Before Tie and I embark on any adventure, I usually do some thorough planning to ensure we make maximum use of our time there. Of course, sometimes we might come across a snafu or are simply too tired to wake up super early, but it’s still better to be prepared 🙂 Two of my favorite tools for trip planning are Google Sheets and Google Maps, and they’re both free!
The first step is creating a new Google Sheet. Just log in to your Google account, go to drive.google.com and click on New > Google Sheets. I title each sheet based on the trip and date (ex. Barcelona 2013). Then I share it with whoever is traveling with me (mostly Tie) by clicking Share and adding his email.
Here’s how a typical spreadsheet looks (click to enlarge):
For our Eurotrip, we visited several countries which I separated into tabs at the bottom (in order of when we arrive at each destination). To add a new tab, just click the + icon. At the top, I include the name of the city/country with the date range we will be there so I know how much time we’re working with. Below that, I divide the spreadsheet into five categories: Type, Name, Date, Address, Link/Notes. Since the spreadsheet might scroll, I want to freeze this row so it doesn’t move with the rest of the sheet. Select the row and go to View > Freeze > Up To Current Row.
Now comes the fun part. I populate the spreadsheet with all the places I want to visit (after extensive research!). The only column I leave empty in the beginning are the dates. I add it after I use Google Maps (more on that later). In the link/notes section I normally add essential information like ticket prices, opening/closing times, and general directions. It’s also a good idea to add a small note about the place to jog your memory. Maison Pfister means nothing to me since I haven’t visited it yet, but by adding “Howl’s moving castle” in the notes section, I now remember that this is the building on which the castle is based. It helps when it comes to prioritizing which activities you want to do.
Below the schedule, Tie adds the flight + hotel details. Wouldn’t want to arrive late at the airport or miss a check-in date! It also lets me know if we can squeeze in one last activity before our flight or if we can leave our luggage at the hotel if we get there early.
Okay, now let’s jump to Google Maps for a bit. Go back to Google Drive and click on New > More > Google My Maps. You’ll notice that this is different from the Google Maps one usually uses to find directions. Think of it as the digital equivalent of the map you pin on your wall to mark where you’ve been.
To start, similar to Google Sheets, I title the map based on where I am headed and share it with my travel companion(s). It’s all concentrated on the left-hand side. Unlike Google Sheets, however, I do not create tabs here for several countries. I prefer to stick to one city/country at a time so the map doesn’t have to keep toggling between places. It gets dizzying. Instead, I add layers based on what’s in the “Type” column of my spreadsheet. So, things like “food,” “sightseeing,” or “museums.” I also always add a layer for the hotel we’re staying at so I can see where things are relative to the location of our base camp.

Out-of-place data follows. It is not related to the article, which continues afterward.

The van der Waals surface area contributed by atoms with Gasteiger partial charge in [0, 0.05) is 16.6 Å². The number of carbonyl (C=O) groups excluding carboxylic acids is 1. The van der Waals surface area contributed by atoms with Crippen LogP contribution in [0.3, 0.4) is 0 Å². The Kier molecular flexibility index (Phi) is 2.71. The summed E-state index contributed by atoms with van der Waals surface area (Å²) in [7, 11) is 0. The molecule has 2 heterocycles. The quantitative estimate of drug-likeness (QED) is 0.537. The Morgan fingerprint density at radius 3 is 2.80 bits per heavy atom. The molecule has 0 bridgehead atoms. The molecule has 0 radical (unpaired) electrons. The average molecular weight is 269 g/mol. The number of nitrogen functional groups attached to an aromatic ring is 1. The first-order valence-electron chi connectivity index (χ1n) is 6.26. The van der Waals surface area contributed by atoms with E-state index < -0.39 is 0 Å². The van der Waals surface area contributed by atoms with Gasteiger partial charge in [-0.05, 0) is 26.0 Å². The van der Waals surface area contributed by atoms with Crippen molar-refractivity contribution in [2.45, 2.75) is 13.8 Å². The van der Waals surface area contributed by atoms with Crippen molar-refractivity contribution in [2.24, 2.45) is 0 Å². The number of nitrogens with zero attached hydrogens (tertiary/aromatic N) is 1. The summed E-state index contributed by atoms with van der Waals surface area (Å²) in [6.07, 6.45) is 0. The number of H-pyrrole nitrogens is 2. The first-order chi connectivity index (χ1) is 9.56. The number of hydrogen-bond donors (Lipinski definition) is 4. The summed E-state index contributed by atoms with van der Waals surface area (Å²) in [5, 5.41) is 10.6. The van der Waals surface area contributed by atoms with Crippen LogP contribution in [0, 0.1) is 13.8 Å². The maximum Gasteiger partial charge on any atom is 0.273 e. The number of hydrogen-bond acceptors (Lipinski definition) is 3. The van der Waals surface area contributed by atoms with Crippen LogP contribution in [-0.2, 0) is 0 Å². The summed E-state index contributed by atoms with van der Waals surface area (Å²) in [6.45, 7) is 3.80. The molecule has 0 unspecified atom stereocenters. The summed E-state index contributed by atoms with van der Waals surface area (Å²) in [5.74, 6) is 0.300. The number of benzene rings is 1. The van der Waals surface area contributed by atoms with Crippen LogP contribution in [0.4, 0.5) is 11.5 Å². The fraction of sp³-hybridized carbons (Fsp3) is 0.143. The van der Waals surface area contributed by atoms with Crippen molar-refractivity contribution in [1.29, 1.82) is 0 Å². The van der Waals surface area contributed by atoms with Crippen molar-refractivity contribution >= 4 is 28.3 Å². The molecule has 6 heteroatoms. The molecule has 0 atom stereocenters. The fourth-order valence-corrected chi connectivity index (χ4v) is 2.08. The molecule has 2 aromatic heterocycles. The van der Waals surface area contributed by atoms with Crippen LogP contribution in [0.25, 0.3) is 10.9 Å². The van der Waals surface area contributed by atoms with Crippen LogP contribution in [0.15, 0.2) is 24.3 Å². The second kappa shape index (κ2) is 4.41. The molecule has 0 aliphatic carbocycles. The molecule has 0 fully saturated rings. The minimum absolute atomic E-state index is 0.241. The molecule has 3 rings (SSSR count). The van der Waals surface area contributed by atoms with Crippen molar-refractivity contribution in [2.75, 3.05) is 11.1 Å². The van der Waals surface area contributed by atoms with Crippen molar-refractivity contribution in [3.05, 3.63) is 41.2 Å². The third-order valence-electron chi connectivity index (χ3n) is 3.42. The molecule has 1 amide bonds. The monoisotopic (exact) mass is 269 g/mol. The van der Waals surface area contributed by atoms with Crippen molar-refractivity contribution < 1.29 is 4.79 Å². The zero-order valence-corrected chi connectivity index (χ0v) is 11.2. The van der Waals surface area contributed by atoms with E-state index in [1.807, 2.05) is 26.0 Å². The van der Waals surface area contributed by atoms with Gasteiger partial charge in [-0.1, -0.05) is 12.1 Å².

To add a new point of interest, just type in the name of the place or its address into the search bar up top. A pin will appear and you can click on it to add it to its respective layer (make sure the layer is selected – indicated by a blue bar next to it). I like to designate a color for each layer as well so it’s extra organized. Hover over one of the points of interest on your list and you’ll see a paint can next to it. Click on it to change the color.
Now what was the point of this exercise besides seeing where everything is? Well, now that I know their proximity to each other, I can start clustering them together. So if there are several restaurants or activities close to a museum, I would try to schedule those in the same day. It doesn’t always work out that way if, for example, there are five museums on the same block and you only have time to check out 3 a day. But it’s a good starting point for planning your itinerary.
With my handy map, I can go back to the Google Sheet and start adding dates for each activity based on their relative location. Remember to add in your meals and reservation times! That’s often one of the best parts of an itinerary 😉 I almost always have items that simply does not fit into our itinerary (you can only see so much given a limited time frame!), but I place them at the bottom of the list and just leave out the dates. In case we revisit this location in the future, I’ll know which places I’ve considered visiting but didn’t make the cut the first time around.
You can download the Google Sheets and Google Map apps on your phone to access this information while on the go. I remember traveling years ago with nothing but printed maps and guidebooks. Technology is an amazing thing, and I encourage you all to take advantage of these handy, accessible, and easy-to-use tools!